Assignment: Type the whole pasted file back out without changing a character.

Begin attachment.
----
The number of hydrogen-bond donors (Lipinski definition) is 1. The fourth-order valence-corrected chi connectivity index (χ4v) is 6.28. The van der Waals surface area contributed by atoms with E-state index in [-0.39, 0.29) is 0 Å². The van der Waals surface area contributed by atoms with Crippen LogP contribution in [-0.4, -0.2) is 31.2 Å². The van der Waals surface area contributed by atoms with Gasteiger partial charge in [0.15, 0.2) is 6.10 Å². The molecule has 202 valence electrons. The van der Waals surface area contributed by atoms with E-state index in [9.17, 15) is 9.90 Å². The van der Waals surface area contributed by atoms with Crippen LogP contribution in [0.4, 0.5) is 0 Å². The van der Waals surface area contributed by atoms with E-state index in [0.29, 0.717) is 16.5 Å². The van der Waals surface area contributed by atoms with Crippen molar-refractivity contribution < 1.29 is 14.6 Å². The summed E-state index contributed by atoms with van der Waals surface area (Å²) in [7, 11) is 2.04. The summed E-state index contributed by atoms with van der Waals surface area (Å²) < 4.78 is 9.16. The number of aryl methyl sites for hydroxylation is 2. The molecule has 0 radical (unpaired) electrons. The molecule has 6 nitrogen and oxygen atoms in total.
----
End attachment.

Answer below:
The number of hydrogen-bond donors (Lipinski definition) is 1. The fourth-order valence-corrected chi connectivity index (χ4v) is 6.28. The van der Waals surface area contributed by atoms with E-state index in [-0.39, 0.29) is 0 Å². The van der Waals surface area contributed by atoms with Crippen LogP contribution in [-0.4, -0.2) is 31.2 Å². The van der Waals surface area contributed by atoms with Gasteiger partial charge in [0.15, 0.2) is 6.10 Å². The molecule has 202 valence electrons. The van der Waals surface area contributed by atoms with E-state index in [9.17, 15) is 9.90 Å². The van der Waals surface area contributed by atoms with Crippen LogP contribution in [0.4, 0.5) is 0 Å². The van der Waals surface area contributed by atoms with E-state index in [0.29, 0.717) is 16.5 Å². The van der Waals surface area contributed by atoms with Crippen molar-refractivity contribution < 1.29 is 14.6 Å². The summed E-state index contributed by atoms with van der Waals surface area (Å²) in [7, 11) is 2.04. The summed E-state index contributed by atoms with van der Waals surface area (Å²) < 4.78 is 9.16. The number of aryl methyl sites for hydroxylation is 2. The molecule has 0 radical (unpaired) electrons. The molecule has 6 nitrogen and oxygen atoms in total.